The Anti-List List

A friend of mine tweeted last week that he was compiling his top ten list of top ten lists for 2010. We get it: It’s exciting and SEO-friendly and clever given the final two digits of this year to compile lists. But the truth is, we spent a whole year living this year, why drag it out? I, for one, am looking forward to 2011, and am in full support of others creating more proactive lists, like HTMLGiant’s “Do These Right Things.”  I’m writing goals for my writing and my reading, and I’m more than interested to hear what yours are. Don’t confuse this, I’m not talking resolutions, the dreaded word that drums up words like “diet” and “gym” and “anger management classes” like in those Bing! commercials. No, I’m talking about goals and productive uses of our sometimes inane tendency to compartmentalize and organize useless-to-organize things like time.

Here are a few of mine:

1. Revise and complete at least five stories to submit.

2. Visit the library on Monday evenings and Saturday mornings to read AgniThe New Yorker, Plougshares, and The Paris Review. (TAKE NOTES.)

3. Read two to three books a month. Review one a month.

4. Create a schedule for reading and interacting with other book blogs, book bloggers, and fiction writers.

5. Get new ribbon for my typewriter and send working stories to trusted friends.

6. Write more letters. Even if they don’t write back.

7. Travel to DC, England, New Orleans, Miami, and Seattle.

Like I said, those are just a few. The list will grow and shrink and be crumpled up and thrown at a wall as the year progresses. The important part is that I spend more time doing the things it contains rather than focusing on perfecting it.

So tell us your lists: of books, of goals, of recipes you want to try, of literary magazines you plan to subscribe or submit to (or both).

– M

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6 thoughts on “The Anti-List List

  1. Nice list! So far mine looks like this…
    1. Subscribe to at least 2 more short story magazines
    2. Write at least a few hundred words each day, even if they have nothing to do with a current story I’m working on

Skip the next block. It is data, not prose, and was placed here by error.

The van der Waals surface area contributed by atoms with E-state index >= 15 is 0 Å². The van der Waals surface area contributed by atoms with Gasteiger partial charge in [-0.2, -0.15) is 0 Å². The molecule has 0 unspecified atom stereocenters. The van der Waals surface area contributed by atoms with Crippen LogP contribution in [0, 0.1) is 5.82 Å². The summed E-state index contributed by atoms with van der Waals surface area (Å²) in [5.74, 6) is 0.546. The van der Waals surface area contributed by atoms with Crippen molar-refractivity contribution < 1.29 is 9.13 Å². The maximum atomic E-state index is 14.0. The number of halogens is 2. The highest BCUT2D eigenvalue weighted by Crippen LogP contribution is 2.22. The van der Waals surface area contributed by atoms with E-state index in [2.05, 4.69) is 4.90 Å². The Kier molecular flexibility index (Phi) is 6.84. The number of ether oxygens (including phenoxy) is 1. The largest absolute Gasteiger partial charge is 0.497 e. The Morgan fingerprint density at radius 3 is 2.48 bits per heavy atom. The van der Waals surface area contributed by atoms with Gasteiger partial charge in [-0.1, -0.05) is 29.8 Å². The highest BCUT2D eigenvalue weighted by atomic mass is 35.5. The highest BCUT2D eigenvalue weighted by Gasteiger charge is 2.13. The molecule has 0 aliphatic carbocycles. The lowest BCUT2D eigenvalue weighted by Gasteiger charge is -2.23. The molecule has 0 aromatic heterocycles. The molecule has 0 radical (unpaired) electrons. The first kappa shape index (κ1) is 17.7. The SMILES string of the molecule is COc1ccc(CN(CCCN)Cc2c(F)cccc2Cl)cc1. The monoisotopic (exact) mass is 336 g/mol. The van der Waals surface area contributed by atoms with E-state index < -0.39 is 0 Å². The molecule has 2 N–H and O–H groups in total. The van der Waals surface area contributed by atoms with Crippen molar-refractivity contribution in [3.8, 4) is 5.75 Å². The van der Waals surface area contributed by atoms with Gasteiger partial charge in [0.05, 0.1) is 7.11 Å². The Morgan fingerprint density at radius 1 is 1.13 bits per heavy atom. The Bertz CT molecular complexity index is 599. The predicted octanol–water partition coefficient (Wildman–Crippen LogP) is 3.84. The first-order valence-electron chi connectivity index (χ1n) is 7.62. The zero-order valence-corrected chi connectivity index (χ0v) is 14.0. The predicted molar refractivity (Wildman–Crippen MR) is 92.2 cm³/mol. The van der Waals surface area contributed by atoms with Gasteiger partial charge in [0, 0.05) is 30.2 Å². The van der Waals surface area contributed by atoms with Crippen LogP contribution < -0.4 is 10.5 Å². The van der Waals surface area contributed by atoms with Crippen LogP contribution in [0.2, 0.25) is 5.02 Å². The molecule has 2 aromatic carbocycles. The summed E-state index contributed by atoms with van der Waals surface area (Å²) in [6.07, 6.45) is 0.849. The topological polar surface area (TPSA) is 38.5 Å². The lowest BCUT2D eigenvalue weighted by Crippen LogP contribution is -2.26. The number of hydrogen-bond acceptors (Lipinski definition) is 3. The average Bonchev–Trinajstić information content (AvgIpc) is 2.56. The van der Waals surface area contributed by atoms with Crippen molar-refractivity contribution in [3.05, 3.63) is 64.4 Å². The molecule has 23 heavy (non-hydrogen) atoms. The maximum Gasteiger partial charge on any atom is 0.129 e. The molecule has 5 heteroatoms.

3. Finally get that library card I’ve been talking about
    4. Visit D.C., San Francisco, and NYC.

  2. Thanks for sharing! What magazines are you thinking of subscribing to? May I suggest One Story?

    Number 2 is a great one, and I haven’t quite mastered the word count quota yet. Something about adding numbers to it makes me nervous.

    Number 3: Library cards are essential! I’ve officially converted from buying any book I want to read to screening it at the library first. It’ll make moving much easier the next time, and is definitely a savior to my wallet.

    Good luck with all those!

    – Mel

  3. I actually already subscribe to One Story and I love it! I subscribed some friends to – the format is so handy the purse or pocket. I really want to subscribe to The Ohio State University’s Journal since I graduated from there.

    I moved to Chicago last year and keep meaning to get a library card every weekend, but it just never happens. I think if the library was in walking distance, it would have been done a long time ago. Unfortunately, there’s a used bookstore below my apt and a Borders across the street.

  4. I did a whole bunch of literary related resolutions this year, so I guess I’ll list those:

    1) Read at least 100 books this year and keep a reading journal. (Already through book one [“Super Sad True Love Story”] and into Book 2 [“Motherless Brooklyn”]).

    2) Keep a writing journal and write in it often. (starting with 3x a week and moving up from there). Also carry a small journal with you at all times (I use Picadilly notebooks because they are awesome.)

    3) Write at least 500 words a day 5 days a week (and then try to get it up to 1500 words a day by the end of the year).

    4) And my longshot resolution: relearn how to read Spanish and read Borges in his original language.

    And I have one non-literary one

    5) Eat more and more vegetarian meals and be a weekday vegetarian by the end of Summer.

    No exercise goals because of my neurological problems of the past several months, though I have been getting on the gazelle a bit when I feel up to it.

  5. Oh, and I really like the idea of writing letters. I’d actually like to see a working group of writers start up letter writing. When we’re all gone, there will be no collections of letters to remember us by! How sad.

  6. Joe,

    I know just what you mean! I have several friends with whom I keep up a pretty regular handwritten correspondence. It’s like an interactive journal! Here’s to keeping thoughtful letter writing alive in 2011!


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